The Review Column from the August 1968 issue of the Socialist Standard
Poor People’s March
Typical of so much of the work of the protest movements in America, the Poor People’s March and the setting up of Resurrection City in Washington was a brilliant piece of advertising.
There is no doubt that America has a vast population of desperately poor and that the colour of a person’s skin often determines how desperate his poverty.
Thus a Negro is much more likely to be unemployed, to have his children in their beds bitten by rats, than is a white man. A Puerto Rican is more likely to suffer from malnutrition, to be unemployed, than is a white American.
These are the conditions the marchers were protesting against and as far as that goes there can only be sympathy for them. It would be a sorry day if slum dwellers and the unemployed accepted their lot without protest.
But how constructive are the demonstrations? Apart from sects like Black Power, most of the Negro movement in America supports one of the two big parties, usually the Democrats. That is why many Negroes were crushed by the assassination of Robert Kennedy; they were convinced that with him as President a lot of their problems would be solved.
Many of them—like the Rev. Ralph Abernathy—are Christians who, whatever efforts they devote to improving this life, are convinced that the real reward for all good men will come in the hereafter.
What this means is that much of the Negro movement accepts the capitalist system which produces their problems along with the religious delusions which are aimed at anaesthetising them to its effects.
The permanent and effective solution to poverty and to racism is to be found in a new society. That requires a more fundamental questioning of the politics and morals of capitalism than the Poverty Marchers are prepared to undertake.
Trudeau: Canada’s Kennedy
The election of Pierre Elliot Trudeau, the new Canadian Prime Minister, shows that the Kennedy myth extends beyond the borders of the Untied States.
Trudeau got a lot of publicity, and support, with his image of the young, modern, unstuffy leader. He wears informal clothes, has his hair cut in the right style, drives a fast sports car. Even a Kennedy was never as way, way out as this.
The new Canadian Premier also impressed people with his uncompromising stand against the Quebec separatists—a stand which, because of the separatists’ tendency to violent demonstrations, put him in some physical danger.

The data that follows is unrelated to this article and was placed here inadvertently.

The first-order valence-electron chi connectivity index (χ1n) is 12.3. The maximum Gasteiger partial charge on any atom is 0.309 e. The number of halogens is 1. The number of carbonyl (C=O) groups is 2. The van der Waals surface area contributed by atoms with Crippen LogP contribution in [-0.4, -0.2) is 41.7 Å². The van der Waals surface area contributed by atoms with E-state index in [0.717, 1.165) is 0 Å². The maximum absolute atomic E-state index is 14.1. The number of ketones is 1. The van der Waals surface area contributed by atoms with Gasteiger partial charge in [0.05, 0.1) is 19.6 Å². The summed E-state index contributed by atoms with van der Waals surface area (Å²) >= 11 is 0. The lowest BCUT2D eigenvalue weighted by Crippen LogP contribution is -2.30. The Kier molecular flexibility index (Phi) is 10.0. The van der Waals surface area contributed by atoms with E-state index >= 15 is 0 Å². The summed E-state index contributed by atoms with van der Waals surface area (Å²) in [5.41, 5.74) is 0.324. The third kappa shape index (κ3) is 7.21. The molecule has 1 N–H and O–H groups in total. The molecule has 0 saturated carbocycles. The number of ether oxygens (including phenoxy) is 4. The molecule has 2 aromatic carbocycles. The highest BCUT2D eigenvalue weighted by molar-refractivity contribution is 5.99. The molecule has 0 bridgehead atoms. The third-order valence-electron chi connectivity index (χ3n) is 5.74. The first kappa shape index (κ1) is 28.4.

In fact, Trudeau’s stand was not so much courageous as unavoidable. He simply could not run away from the separatists; to have done so could very well have cost him the overwhelming victory which he eventually won.
Now he has to live up to his image. A start has been made with a young Government and with promises to cut through a lot of the procedure which previous governments have followed.
The problem of Quebec nationalism is only one which Trudeau will face. The Canadian workers who voted for him will now be waiting for him to solve the country’s economic ills and to bring in the golden age of prosperity which his election image promised.
But Trudeau, like all other capitalist politicians, has not revealed the magical powers which would be needed to tame capitalism. Since he is only human it can confidently be said that he will fail like the rest—for example like Kennedy with whom he is compared.
Thus another political reputation will be damaged, another shining image tarnished, another working class hope disappointed. Such disillusionment are so common for the working class that it is fair to wonder, when will they ever learn?
Rail Go Slow
Strikes and go-slows are an established part of British Rail life—a comment on the wages, conditions and prospects of a job on the railways.
Commuters who as a result every so often wait for trains which do not arrive, or who when they are lucky travel to work in carriages packed to suffocation, cannot be expected to welcome militant action by the railwaymen. But if they have time and patience, they should consider one or two facts.
The railwaymen are only struggling to improve conditions of employment which are abysmally low. As the recent go slow showed, the railways need an enormous amount of overtime for their efficient running—and the workers also depend on the overtime to make up their wages.
The commuters are also engaged in this struggle, although many of them may not do so in an organised way and would not dream of coming out on strike. This does not alter the fact that, as both commuters and railwaymen are after the same thing, their interests must be the same.
The chaos caused by the work to rule also showed up who are the productive people in society. No comparable confusion would be caused by the capitalist class ceasing to fulfil their function as parasites and exploiters. Society can do without them but it cannot do without productive work.
This point has been made before, when railwaymen or dockers or factory workers have downed tools. It was shown up recently in New York, when the dustmen went on strike.
Outraged commuters are fond of adopting a moral attitude. So what about the morals of a situation in which the people who are important to society can barely get a living?